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This Month in Anesthesiology  |   December 2018
This Month in Anesthesiology
Article Information
This Month in Anesthesiology
This Month in Anesthesiology   |   December 2018
This Month in Anesthesiology
Anesthesiology 12 2018, Vol.129, A1-A2. doi:10.1097/ALN.0000000000002519
Anesthesiology 12 2018, Vol.129, A1-A2. doi:10.1097/ALN.0000000000002519
1070 Individual Positive End-expiratory Pressure Settings Optimize Intraoperative Mechanical Ventilation and Reduce Postoperative Atelectasis
Summary: M. J. Avram. Illustration: A. Johnson, Vivo Visuals.
Summary: M. J. Avram. Illustration: A. Johnson, Vivo Visuals.
Summary: M. J. Avram. Illustration: A. Johnson, Vivo Visuals.
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While the protective role of more physiological tidal volume has been strongly suggested, there is no agreement on the value of optimal positive end-expiratory pressure. One fixed value of positive end-expiratory pressure is unlikely to fit all patients. The hypothesis that the optimized positive end-expiratory pressure guided by electrical impedance tomography would vary among different patients and that it would reduce postoperative atelectasis was tested in a randomized controlled trial of 40 patients undergoing elective abdominal surgery. Patients were randomized to have positive end-expiratory pressure titrated by electrical impedance tomography or a fixed positive end-expiratory pressure of 4 cm H2O. The individually adjusted positive end-expiratory pressure, providing the optimum compromise between lung collapse and hyperdistention, ranged from 6 to 16 cm H2O. Optimal positive end-expiratory pressure not only reduced driving pressure and improved compliance intraoperatively compared to a fixed positive end-expiratory pressure of 4 cm H2O, but also reduced atelectasis in the postoperative period. See the accompanying Editorial View on page 1057.
1132 Ultrasound Is Superior to Palpation in Identifying the Cricothyroid Membrane in Subjects with Poorly Defined Neck Landmarks: A Randomized Clinical Trial
Summary: M. J. Avram. Image: J. P. Rathmell.
Summary: M. J. Avram. Image: J. P. Rathmell.
Summary: M. J. Avram. Image: J. P. Rathmell.
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The success of a cricothyrotomy depends on accurate localization of the cricothyroid membrane, which can be challenging when the conventional approach of external palpation is used. The hypothesis that ultrasound is more accurate in identifying the cricothyroid membrane than external palpation was tested in a randomized single-blinded study of 223 patients with poorly defined neck landmarks. Accurate identification of the cricothyroid membrane was defined as identification of a localization point within 5 mm of a point identified by a computed tomography image of the neck. Ultrasound correctly identified the cricothyroid membrane in 92 of 114 (81%) patients but external palpation made a correct identification in only 9 of 109 (8%) patients. The mean ± SD distance from the ultrasound point to the computed tomography point was 3.4 ± 3.3 mm, while that from the external palpation point to the computed tomography point was 16.6 ± 7.5 mm.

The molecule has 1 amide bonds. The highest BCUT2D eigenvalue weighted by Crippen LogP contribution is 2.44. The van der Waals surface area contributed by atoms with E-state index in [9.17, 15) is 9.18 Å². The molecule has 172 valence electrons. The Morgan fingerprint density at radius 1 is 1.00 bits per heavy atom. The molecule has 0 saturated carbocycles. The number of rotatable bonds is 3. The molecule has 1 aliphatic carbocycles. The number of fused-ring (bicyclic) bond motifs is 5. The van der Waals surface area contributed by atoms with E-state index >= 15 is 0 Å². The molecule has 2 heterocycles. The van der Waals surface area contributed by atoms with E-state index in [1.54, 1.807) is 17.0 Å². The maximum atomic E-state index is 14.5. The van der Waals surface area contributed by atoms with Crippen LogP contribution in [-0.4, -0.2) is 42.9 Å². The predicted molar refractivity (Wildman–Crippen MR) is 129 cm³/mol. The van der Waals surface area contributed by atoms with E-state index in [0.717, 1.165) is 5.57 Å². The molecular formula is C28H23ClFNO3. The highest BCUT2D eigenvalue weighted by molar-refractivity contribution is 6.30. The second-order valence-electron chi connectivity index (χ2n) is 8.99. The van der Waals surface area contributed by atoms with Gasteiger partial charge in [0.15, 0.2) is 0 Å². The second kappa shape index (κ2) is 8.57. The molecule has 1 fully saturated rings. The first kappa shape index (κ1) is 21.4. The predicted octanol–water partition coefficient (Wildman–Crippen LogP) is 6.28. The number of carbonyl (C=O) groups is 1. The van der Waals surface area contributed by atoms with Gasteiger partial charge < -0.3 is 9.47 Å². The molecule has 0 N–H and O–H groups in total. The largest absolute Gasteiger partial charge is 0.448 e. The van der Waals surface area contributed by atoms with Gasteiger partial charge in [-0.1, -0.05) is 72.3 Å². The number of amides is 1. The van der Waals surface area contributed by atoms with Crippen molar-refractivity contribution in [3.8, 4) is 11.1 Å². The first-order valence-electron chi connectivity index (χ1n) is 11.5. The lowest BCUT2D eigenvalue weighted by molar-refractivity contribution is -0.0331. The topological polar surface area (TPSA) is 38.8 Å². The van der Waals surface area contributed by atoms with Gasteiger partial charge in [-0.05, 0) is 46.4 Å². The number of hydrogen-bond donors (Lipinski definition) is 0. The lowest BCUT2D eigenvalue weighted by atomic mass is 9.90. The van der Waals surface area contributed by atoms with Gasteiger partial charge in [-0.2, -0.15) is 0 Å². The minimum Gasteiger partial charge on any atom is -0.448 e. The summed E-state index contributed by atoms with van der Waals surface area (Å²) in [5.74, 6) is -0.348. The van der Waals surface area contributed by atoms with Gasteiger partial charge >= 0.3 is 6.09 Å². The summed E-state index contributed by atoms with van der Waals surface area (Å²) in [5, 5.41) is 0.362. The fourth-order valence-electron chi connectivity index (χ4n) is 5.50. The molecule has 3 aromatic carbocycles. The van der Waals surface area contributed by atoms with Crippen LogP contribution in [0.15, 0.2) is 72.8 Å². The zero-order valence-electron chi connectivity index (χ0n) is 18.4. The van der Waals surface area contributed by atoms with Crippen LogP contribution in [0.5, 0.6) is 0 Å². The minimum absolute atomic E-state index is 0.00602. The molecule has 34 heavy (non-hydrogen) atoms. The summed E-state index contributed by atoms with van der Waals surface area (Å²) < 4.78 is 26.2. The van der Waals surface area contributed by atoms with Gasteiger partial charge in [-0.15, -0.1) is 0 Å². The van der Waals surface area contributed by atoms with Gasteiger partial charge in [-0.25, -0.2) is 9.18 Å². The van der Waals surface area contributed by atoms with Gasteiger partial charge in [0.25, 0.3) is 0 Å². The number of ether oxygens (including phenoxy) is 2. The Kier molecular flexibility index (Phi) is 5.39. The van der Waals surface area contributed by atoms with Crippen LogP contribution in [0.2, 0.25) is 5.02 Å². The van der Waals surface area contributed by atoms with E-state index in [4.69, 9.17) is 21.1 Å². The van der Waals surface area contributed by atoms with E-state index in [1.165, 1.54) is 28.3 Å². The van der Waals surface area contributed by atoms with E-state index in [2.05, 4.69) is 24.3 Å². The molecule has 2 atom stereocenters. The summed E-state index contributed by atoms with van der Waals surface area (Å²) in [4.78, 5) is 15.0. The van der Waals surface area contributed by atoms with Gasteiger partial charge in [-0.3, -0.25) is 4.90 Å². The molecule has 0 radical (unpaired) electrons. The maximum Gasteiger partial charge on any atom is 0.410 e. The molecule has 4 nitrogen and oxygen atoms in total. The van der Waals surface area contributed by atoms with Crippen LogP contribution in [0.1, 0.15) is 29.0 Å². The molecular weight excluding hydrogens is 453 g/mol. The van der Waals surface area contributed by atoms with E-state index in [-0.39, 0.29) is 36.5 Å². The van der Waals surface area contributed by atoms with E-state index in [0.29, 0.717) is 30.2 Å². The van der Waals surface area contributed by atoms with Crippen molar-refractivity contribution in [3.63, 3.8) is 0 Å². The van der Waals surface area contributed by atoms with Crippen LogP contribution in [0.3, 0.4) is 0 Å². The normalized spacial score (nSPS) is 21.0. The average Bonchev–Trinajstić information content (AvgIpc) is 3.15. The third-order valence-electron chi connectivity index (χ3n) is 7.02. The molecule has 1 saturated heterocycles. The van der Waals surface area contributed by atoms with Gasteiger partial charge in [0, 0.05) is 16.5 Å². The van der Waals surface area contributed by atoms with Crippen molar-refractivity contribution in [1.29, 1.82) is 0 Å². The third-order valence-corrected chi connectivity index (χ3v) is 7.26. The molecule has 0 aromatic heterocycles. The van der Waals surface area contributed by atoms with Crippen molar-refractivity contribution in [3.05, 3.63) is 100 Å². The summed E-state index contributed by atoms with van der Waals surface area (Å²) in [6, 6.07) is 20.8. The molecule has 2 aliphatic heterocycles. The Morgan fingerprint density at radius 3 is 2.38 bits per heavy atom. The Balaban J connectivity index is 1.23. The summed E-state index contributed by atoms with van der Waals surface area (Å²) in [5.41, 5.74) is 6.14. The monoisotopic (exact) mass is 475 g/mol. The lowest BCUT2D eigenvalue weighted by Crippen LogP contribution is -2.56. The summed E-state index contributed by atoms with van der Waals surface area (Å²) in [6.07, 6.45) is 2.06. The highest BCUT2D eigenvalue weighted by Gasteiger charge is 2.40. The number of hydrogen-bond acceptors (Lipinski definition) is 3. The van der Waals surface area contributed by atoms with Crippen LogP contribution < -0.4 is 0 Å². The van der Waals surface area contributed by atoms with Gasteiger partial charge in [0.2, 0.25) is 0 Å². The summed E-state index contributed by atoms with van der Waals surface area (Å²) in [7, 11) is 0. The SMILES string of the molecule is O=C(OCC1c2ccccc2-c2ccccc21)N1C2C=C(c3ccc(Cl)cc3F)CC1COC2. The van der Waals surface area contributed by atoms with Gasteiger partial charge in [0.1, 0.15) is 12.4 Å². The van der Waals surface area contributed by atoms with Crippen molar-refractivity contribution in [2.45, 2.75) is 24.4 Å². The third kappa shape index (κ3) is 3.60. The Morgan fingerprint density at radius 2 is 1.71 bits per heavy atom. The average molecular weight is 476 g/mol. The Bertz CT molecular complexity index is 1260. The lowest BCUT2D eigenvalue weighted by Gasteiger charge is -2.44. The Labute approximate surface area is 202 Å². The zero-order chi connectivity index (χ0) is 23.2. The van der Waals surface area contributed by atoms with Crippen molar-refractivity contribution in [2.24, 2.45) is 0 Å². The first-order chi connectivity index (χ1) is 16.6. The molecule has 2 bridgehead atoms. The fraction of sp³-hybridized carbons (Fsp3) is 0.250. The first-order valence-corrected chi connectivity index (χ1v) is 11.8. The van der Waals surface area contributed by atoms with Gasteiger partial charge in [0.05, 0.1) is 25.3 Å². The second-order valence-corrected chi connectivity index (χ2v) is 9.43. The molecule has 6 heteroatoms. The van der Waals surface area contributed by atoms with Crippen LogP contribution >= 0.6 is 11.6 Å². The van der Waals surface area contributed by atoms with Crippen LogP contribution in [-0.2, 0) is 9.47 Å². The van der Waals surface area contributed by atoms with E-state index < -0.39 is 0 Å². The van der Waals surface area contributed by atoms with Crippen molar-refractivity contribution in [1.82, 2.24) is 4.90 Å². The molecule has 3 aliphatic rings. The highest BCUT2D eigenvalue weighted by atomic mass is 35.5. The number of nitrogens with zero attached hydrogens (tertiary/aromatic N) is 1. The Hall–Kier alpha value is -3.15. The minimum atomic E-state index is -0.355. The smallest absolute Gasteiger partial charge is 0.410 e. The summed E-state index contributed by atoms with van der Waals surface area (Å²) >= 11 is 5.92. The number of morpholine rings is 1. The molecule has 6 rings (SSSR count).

1082 Patient Blood Management Program Improves Blood Use and Clinical Outcomes in Orthopedic Surgery
Summary: M. J. Avram. Image: ©ThinkStock.
Summary: M. J. Avram. Image: ©ThinkStock.
Summary: M. J. Avram. Image: ©ThinkStock.
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Recent American Association of Blood Banks (AABB)-endorsed transfusion guidelines recommend a hemoglobin trigger of 8 g/dl for orthopedic surgery patients, but a hemoglobin trigger of 7 g/dl for critically ill hospitalized patients. The hypothesis that after implementation of a patient blood management program encouraging a hemoglobin transfusion threshold of less than 7 g/dl, orthopedic patients would receive less allogeneic blood transfusions without an increase in adverse outcomes was tested in a retrospective analysis of 1,507 patients in the pre-blood management cohort and 2,402 patients in the post-blood management cohort. Between the pre- and post-blood management time periods the mean hemoglobin transfusion trigger decreased from 7.8 ± 1.0 (mean ± SD) to 6.8 ± 1.0 g/dl. The percentage of patients transfused red blood cells decreased from 16.1% to 9.4% and there was a 32.5% decrease in the number of red blood cell units per 1,000 patients. The composite outcome of any morbidity or mortality decreased by half. See the accompanying Editorial View on page 1060.
1149 Morbidity and Mortality of Crystalloids Compared to Colloids in Critically Ill Surgical Patients: A Subgroup Analysis of a Randomized Trial
Summary: M. J. Avram. Image: J. P. Rathmell.
Summary: M. J. Avram. Image: J. P. Rathmell.
Summary: M. J. Avram. Image: J. P. Rathmell.
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The hypothesis that administration of colloids for fluid resuscitation alters 28-day mortality compared with administration of crystalloids was tested in critically ill surgical patients in an a priori defined secondary analysis of a large pragmatic trial comparing the administration of crystalloids and colloids in a general population of critically ill patients. Eligible patients required fluid resuscitation for acute hypovolemia and were randomly allocated to fluid resuscitation with products belonging to a broad family of fluids, either crystalloids or colloids; 356 patients were allocated to the crystalloids arm and 385 were allocated to the colloids arm. There was no difference between groups in the occurrence of death by day 28; 84 (23.6%) patients died in the crystalloids arm while 100 (26%) died in the colloids arm (adjusted odds ratio 0.86 [95% CI, 0.61 to 1.21]).
1111 Prediction Score for Postoperative Neurologic Complications after Brain Tumor Craniotomy: A Multicenter Observational Study
Summary: M. J. Avram. Image: J. P. Rathmell.
Summary: M. J. Avram. Image: J. P. Rathmell.
Summary: M. J. Avram. Image: J. P. Rathmell.